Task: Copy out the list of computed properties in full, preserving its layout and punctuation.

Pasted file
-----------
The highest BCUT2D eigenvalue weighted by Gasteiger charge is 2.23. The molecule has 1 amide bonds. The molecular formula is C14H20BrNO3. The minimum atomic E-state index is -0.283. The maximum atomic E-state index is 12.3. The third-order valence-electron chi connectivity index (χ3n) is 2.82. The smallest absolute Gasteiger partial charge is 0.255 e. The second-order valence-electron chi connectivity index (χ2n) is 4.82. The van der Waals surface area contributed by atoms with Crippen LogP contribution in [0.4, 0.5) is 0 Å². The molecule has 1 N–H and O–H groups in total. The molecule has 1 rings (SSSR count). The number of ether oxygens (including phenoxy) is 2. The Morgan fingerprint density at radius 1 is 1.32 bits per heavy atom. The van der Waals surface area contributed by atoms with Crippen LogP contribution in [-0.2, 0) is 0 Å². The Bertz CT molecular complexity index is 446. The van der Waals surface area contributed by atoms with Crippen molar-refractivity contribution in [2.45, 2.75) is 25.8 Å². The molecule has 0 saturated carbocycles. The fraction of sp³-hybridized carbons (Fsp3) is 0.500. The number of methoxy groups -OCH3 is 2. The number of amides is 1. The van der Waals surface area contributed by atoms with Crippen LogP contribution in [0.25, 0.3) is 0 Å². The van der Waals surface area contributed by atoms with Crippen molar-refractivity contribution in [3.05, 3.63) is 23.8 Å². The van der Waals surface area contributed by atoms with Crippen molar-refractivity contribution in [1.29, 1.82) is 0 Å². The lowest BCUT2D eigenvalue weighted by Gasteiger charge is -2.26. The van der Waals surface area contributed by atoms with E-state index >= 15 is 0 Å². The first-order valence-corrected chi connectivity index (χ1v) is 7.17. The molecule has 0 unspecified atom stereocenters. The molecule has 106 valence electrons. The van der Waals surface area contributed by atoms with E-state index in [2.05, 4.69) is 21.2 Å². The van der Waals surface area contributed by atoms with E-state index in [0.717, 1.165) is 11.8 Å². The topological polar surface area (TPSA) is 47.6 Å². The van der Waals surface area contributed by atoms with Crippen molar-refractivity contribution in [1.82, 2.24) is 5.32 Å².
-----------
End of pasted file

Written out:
The highest BCUT2D eigenvalue weighted by Gasteiger charge is 2.23. The molecule has 1 amide bonds. The molecular formula is C14H20BrNO3. The minimum atomic E-state index is -0.283. The maximum atomic E-state index is 12.3. The third-order valence-electron chi connectivity index (χ3n) is 2.82. The smallest absolute Gasteiger partial charge is 0.255 e. The second-order valence-electron chi connectivity index (χ2n) is 4.82. The van der Waals surface area contributed by atoms with Crippen LogP contribution in [0.4, 0.5) is 0 Å². The molecule has 1 N–H and O–H groups in total. The molecule has 1 rings (SSSR count). The number of ether oxygens (including phenoxy) is 2. The Morgan fingerprint density at radius 1 is 1.32 bits per heavy atom. The van der Waals surface area contributed by atoms with Crippen LogP contribution in [-0.2, 0) is 0 Å². The Bertz CT molecular complexity index is 446. The van der Waals surface area contributed by atoms with Crippen molar-refractivity contribution in [2.45, 2.75) is 25.8 Å². The molecule has 0 saturated carbocycles. The fraction of sp³-hybridized carbons (Fsp3) is 0.500. The number of methoxy groups -OCH3 is 2. The number of amides is 1. The van der Waals surface area contributed by atoms with Crippen LogP contribution in [0.25, 0.3) is 0 Å². The van der Waals surface area contributed by atoms with Crippen molar-refractivity contribution in [3.05, 3.63) is 23.8 Å². The van der Waals surface area contributed by atoms with Crippen molar-refractivity contribution in [1.29, 1.82) is 0 Å². The lowest BCUT2D eigenvalue weighted by Gasteiger charge is -2.26. The van der Waals surface area contributed by atoms with E-state index >= 15 is 0 Å². The first-order valence-corrected chi connectivity index (χ1v) is 7.17. The molecule has 0 unspecified atom stereocenters. The molecule has 106 valence electrons. The van der Waals surface area contributed by atoms with E-state index in [2.05, 4.69) is 21.2 Å². The van der Waals surface area contributed by atoms with E-state index in [0.717, 1.165) is 11.8 Å². The topological polar surface area (TPSA) is 47.6 Å². The van der Waals surface area contributed by atoms with Crippen molar-refractivity contribution in [1.82, 2.24) is 5.32 Å².